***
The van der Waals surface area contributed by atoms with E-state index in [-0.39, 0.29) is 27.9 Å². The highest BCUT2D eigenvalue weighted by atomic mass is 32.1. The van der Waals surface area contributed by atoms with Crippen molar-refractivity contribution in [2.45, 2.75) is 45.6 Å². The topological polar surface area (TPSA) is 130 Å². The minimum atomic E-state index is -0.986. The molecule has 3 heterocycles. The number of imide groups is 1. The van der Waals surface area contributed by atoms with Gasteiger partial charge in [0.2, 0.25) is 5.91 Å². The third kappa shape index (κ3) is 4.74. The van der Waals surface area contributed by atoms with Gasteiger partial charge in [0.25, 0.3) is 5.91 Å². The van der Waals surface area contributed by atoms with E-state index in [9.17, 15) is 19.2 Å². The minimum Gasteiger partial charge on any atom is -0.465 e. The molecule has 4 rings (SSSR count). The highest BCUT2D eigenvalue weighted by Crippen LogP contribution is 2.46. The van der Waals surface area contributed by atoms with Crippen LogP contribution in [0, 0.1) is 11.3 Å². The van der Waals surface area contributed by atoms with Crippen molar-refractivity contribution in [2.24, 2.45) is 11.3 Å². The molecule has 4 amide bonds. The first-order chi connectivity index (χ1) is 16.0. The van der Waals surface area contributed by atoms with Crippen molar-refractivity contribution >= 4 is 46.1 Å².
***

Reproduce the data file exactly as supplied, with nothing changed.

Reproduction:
The van der Waals surface area contributed by atoms with E-state index in [-0.39, 0.29) is 27.9 Å². The highest BCUT2D eigenvalue weighted by atomic mass is 32.1. The van der Waals surface area contributed by atoms with Crippen molar-refractivity contribution in [2.45, 2.75) is 45.6 Å². The topological polar surface area (TPSA) is 130 Å². The minimum atomic E-state index is -0.986. The molecule has 3 heterocycles. The number of imide groups is 1. The van der Waals surface area contributed by atoms with Gasteiger partial charge in [0.2, 0.25) is 5.91 Å². The third kappa shape index (κ3) is 4.74. The van der Waals surface area contributed by atoms with Gasteiger partial charge in [0.25, 0.3) is 5.91 Å². The van der Waals surface area contributed by atoms with E-state index in [9.17, 15) is 19.2 Å². The minimum Gasteiger partial charge on any atom is -0.465 e. The molecule has 4 rings (SSSR count). The highest BCUT2D eigenvalue weighted by Crippen LogP contribution is 2.46. The van der Waals surface area contributed by atoms with Crippen LogP contribution in [0, 0.1) is 11.3 Å². The van der Waals surface area contributed by atoms with Crippen molar-refractivity contribution in [2.24, 2.45) is 11.3 Å². The molecule has 4 amide bonds. The first-order chi connectivity index (χ1) is 16.0. The van der Waals surface area contributed by atoms with Crippen molar-refractivity contribution >= 4 is 46.1 Å².